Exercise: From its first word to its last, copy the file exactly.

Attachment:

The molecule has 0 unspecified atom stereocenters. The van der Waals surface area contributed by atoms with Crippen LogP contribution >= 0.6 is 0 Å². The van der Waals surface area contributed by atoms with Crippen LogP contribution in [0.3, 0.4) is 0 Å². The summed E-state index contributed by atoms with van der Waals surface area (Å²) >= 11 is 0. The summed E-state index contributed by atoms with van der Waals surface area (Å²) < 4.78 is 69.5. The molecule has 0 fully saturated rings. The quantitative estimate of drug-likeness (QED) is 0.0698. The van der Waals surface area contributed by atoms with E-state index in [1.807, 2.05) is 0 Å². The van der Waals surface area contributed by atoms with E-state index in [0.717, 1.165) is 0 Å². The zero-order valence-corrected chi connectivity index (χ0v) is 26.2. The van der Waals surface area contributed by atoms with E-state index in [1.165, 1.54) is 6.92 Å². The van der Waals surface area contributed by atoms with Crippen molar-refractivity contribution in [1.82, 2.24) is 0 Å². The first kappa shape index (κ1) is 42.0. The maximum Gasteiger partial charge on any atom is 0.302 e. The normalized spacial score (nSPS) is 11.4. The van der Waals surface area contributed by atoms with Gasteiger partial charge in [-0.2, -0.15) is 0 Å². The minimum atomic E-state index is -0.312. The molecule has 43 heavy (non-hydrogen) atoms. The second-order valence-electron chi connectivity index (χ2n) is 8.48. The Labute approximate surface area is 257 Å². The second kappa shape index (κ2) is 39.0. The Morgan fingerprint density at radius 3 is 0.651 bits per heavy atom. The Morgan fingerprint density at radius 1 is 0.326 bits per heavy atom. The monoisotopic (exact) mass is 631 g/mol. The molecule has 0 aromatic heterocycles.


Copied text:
The molecule has 0 unspecified atom stereocenters. The van der Waals surface area contributed by atoms with Crippen LogP contribution >= 0.6 is 0 Å². The van der Waals surface area contributed by atoms with Crippen LogP contribution in [0.3, 0.4) is 0 Å². The summed E-state index contributed by atoms with van der Waals surface area (Å²) >= 11 is 0. The summed E-state index contributed by atoms with van der Waals surface area (Å²) < 4.78 is 69.5. The molecule has 0 fully saturated rings. The quantitative estimate of drug-likeness (QED) is 0.0698. The van der Waals surface area contributed by atoms with E-state index in [1.807, 2.05) is 0 Å². The van der Waals surface area contributed by atoms with E-state index in [0.717, 1.165) is 0 Å². The zero-order valence-corrected chi connectivity index (χ0v) is 26.2. The van der Waals surface area contributed by atoms with E-state index in [1.165, 1.54) is 6.92 Å². The van der Waals surface area contributed by atoms with Crippen molar-refractivity contribution in [1.82, 2.24) is 0 Å². The first kappa shape index (κ1) is 42.0. The maximum Gasteiger partial charge on any atom is 0.302 e. The normalized spacial score (nSPS) is 11.4. The van der Waals surface area contributed by atoms with Gasteiger partial charge in [-0.2, -0.15) is 0 Å². The minimum atomic E-state index is -0.312. The molecule has 43 heavy (non-hydrogen) atoms. The second-order valence-electron chi connectivity index (χ2n) is 8.48. The Labute approximate surface area is 257 Å². The second kappa shape index (κ2) is 39.0. The Morgan fingerprint density at radius 3 is 0.651 bits per heavy atom. The Morgan fingerprint density at radius 1 is 0.326 bits per heavy atom. The monoisotopic (exact) mass is 631 g/mol. The molecule has 0 aromatic heterocycles.